The GDPR (General Data Protection Regulation) has been in effect for almost a year, but its compliance requirements are still subject to a lot of confusion. Many organisations aren’t sure exactly what they’re supposed to be doing, and even more worryingly, some are working under false assumptions.
If you fall into either of those categories, you might find yourself making one of these compliance mistakes:
1. Not realising that the GDPR applies to you
The biggest trap people can fall into is to assume that, for some reason or another, the GDPR doesn’t apply to them. Many people incorrectly assume that ‘the GDPR is only for big companies and doesn’t affect me’ or that ‘we run a charity, so we’re fine, right?’.
These assumptions are irrelevant. It doesn’t matter how big your organisation is, how much data you collect or what you use it for. The only thing that matters is whether you collect EU residents’ personal data. If you do, you need to either stop collecting it or comply with the GDPR.
There are only two derogations. First, the GDPR doesn’t apply to “household activities”, such as individuals’ personal email or phone contacts, and second, the requirements are relaxed for organisations with fewer than 250 employees.
2. Relying on consent when it’s not necessary
Most organisations have historically relied on consent to process people’s data, which caused a lot of people to balk at the GDPR’s strict new consent requirements. Critics said the rules, which include the need for “clear affirmative action” from the individual, make it too hard to get consent. As a result, organisations won’t have access to personal data, and some of their most important processes will fail.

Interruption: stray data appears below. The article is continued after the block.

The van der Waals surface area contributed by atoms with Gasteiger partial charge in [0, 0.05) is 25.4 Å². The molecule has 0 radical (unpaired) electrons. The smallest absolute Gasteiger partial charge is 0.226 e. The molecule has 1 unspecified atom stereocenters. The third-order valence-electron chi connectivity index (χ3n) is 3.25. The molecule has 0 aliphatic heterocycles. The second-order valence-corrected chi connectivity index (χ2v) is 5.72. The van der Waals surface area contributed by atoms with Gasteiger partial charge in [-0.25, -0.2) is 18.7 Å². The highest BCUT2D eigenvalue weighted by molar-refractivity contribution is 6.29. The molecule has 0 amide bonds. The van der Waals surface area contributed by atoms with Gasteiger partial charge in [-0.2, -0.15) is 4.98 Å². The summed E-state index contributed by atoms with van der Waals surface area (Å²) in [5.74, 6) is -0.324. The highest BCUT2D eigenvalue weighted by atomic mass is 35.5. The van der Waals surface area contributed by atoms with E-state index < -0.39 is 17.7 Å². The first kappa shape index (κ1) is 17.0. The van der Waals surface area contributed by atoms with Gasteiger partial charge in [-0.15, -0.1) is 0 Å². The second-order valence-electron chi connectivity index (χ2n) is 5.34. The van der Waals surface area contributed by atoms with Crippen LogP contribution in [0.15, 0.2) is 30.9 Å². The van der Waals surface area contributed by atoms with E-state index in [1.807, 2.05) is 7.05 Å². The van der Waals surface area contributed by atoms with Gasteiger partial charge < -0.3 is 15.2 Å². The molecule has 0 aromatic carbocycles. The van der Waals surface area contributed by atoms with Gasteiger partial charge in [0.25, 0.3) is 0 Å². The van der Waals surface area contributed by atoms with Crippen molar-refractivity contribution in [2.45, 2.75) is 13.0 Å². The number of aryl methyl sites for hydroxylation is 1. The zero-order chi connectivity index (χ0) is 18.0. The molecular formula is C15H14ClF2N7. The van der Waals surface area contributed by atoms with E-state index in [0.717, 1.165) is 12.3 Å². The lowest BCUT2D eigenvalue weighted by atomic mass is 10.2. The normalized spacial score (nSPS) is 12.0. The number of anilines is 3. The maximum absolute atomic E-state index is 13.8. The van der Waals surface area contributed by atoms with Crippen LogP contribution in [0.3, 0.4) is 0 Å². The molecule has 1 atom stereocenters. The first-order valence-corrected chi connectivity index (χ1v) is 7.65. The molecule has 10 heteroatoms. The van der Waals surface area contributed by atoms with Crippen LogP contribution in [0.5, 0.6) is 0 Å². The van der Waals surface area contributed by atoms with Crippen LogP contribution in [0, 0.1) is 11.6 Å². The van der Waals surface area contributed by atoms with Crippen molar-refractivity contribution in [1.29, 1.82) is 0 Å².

It’s true that the GDPR’s requirements are intended to discourage organisations from seeking consent, but this doesn’t mean they can’t process personal data. Consent is only one of six lawful grounds for processing personal data, and it is by far the least preferable. Persisting with it as your basis creates a host of potential problems.
For instance, if you used consent to process personal data and you then want to use that data for another purpose, you’ll need to ask for everybody’s consent again. Anyone who refuses or who doesn’t reply must be removed from your records.
Individuals are also free to withdraw their consent at any time, which again means you have to remove them from your records. If you don’t do this, your organisation risks disciplinary action from the relevant supervisory authority.
The other lawful grounds are much more stable, and provide organisations with security in the event that an individual objects to the processing of their data. If the organisation provides documented proof that the processing meets the lawful requirement, the individual’s objection will probably be rejected.
3. Being unable to determine whether you are a data controller or data processor
The GDPR splits the legal responsibilities for handling personal data into two categories: data controllers, which determine the purpose for collecting personal data and how it will be done, and data processors, which carry out the data collection.
This might seem simple enough, but the relationship between controllers and processors is rarely straightforward. Organisations are often data controllers in some scenarios and processors in others. Moreover, as VentureBeat explains, there might be multiple data processors for the same data:
“For example, my company makes an IT service management (ITSM) platform. Customers store personal data in our Help Desk solution. That makes our customers controllers and my company a processor. However, our cloud platform runs on Amazon Web Services, so Amazon is a processor to us.”
VentureBeat adds: “Amazon controls personal data of some of our employees, perhaps in a CRM file or in an Amazon.com shopping account. But those are separate, unrelated relationships.”
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